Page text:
Smartphones seem to have reached a tipping point. According to Berg Insight, a market research firm specializing in the communications market, global shipments of smartphones increased by 74 percent last year to reach 295 million units.
The firm predicts a compound annual growth rate of 32 percent, which would mean 1.2 billion units by 2015. The number of smartphone users is forecast to grow from an estimated 470 million users last year to 2.8 billion in 2015.
It's not surprising, then, that more people use smartphones in their jobs. What is surprising, however, is how supply-chain professionals are now using them. A survey of supply-chain executives by consulting firm ARC Advisory Group early this year highlights some of these uses.
When the survey asked these professionals (most of whom work at companies with revenues of more than $1 billion) which mobile technologies they used in supply chain management, smartphones topped the list. Almost 70 percent named smartphones, followed by handheld computers and cellular networks — each with 54 percent — and barcode scanners at 47 percent.
“Apparently, respondents use this relatively new mobile technology more often than mobile applications that have been in use in logistics and for a much longer time,” wrote report authors Adrian Gonzalez and Steve Banker.
And they are using the phones for much more than talking. The top three uses, according to the survey, are to scan barcodes (22 percent); take and transmit photos of delivered goods (22 percent); and access social media sites like LinkedIn, Twitter, and Facebook (21 percent).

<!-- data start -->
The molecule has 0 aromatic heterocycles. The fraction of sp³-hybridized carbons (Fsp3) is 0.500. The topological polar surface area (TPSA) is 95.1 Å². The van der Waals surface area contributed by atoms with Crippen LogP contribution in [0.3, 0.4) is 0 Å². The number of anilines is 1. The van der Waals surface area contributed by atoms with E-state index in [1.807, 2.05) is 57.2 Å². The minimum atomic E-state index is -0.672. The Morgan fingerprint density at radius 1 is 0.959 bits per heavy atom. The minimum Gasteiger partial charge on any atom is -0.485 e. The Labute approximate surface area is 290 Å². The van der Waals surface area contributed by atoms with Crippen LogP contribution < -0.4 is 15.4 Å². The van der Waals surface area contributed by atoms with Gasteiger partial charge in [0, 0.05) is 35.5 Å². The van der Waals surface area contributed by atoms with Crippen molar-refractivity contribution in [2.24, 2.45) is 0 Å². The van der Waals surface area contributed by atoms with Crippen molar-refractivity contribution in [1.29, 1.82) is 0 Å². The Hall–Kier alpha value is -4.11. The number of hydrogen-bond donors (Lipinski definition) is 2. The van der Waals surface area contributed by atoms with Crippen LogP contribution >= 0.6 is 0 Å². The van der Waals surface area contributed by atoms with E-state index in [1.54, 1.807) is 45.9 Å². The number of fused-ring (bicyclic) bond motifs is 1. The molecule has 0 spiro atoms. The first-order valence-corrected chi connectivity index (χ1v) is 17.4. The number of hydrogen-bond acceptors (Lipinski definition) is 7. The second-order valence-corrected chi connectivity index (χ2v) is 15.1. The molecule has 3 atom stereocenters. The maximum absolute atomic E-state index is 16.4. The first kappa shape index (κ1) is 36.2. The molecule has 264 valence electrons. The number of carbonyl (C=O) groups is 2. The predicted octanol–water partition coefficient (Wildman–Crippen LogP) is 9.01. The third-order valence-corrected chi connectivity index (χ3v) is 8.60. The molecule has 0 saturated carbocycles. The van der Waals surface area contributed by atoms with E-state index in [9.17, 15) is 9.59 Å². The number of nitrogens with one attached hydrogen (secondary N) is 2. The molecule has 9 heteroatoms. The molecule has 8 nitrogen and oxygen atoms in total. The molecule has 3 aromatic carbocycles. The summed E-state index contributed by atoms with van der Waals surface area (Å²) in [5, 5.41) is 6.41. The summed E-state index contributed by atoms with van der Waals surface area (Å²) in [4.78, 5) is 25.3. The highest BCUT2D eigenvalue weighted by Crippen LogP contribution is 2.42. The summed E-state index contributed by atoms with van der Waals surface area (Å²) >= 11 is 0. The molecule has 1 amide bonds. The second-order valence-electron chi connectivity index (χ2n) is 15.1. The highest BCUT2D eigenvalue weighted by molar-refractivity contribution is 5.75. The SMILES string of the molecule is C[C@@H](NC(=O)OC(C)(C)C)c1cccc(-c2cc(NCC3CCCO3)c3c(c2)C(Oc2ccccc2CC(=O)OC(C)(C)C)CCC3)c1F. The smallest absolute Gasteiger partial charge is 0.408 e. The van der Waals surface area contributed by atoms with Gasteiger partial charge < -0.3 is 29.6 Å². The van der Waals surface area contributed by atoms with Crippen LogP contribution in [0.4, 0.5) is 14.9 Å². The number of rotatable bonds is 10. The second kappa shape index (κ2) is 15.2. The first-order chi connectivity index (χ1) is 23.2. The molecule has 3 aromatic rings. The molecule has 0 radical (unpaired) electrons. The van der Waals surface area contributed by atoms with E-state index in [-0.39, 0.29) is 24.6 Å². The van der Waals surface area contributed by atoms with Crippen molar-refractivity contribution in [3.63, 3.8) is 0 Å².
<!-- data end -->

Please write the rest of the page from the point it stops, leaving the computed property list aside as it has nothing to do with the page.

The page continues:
Given that barcode scanning and photography tied at 22 percent, the authors speculate that they might be related. “Perhaps, if a shipment arrives with damaged goods, the receiver photographs and then scans the bar code label using the smart phone, after which he or she e-mails the photo and the bar code to the supplier simultaneously.”
Indeed, the combination of barcode scanning to identify the item; photography to verify the condition of the item; and wireless connectivity to transmit information is perfect for logistics applications. When the survey asked users what smartphone functions they were most interested in for the future, the most popular answers were to transmit proof of delivery; scan barcodes; and trace and track orders, shipments, mobile workers, or assets.
The survey also asked an open-ended question: “If you were to develop the ideal supply chain and logistics 'app' for your smartphone, what would it do?” Among the responses:
- Notify users of when an item is potentially out of stock
- Alert users to a variance from sales plan or forecasts
- Better interface with desktop applications, especially spreadsheets.
But the cleverest response, say the authors, was an executive who wanted to use the smartphone to fight chargebacks. The phone would allow a supplier to be notified and provide important details in real-time when a customer recorded a charge-back, rather than three months later when there was little the supplier could do about it.
Will smartphones overtake traditional barcode scanners? Smartphones are still too expensive for that, but costs are coming down quickly. If I were in the scanner business, I’d develop logistics apps for smartphones as fast as I could.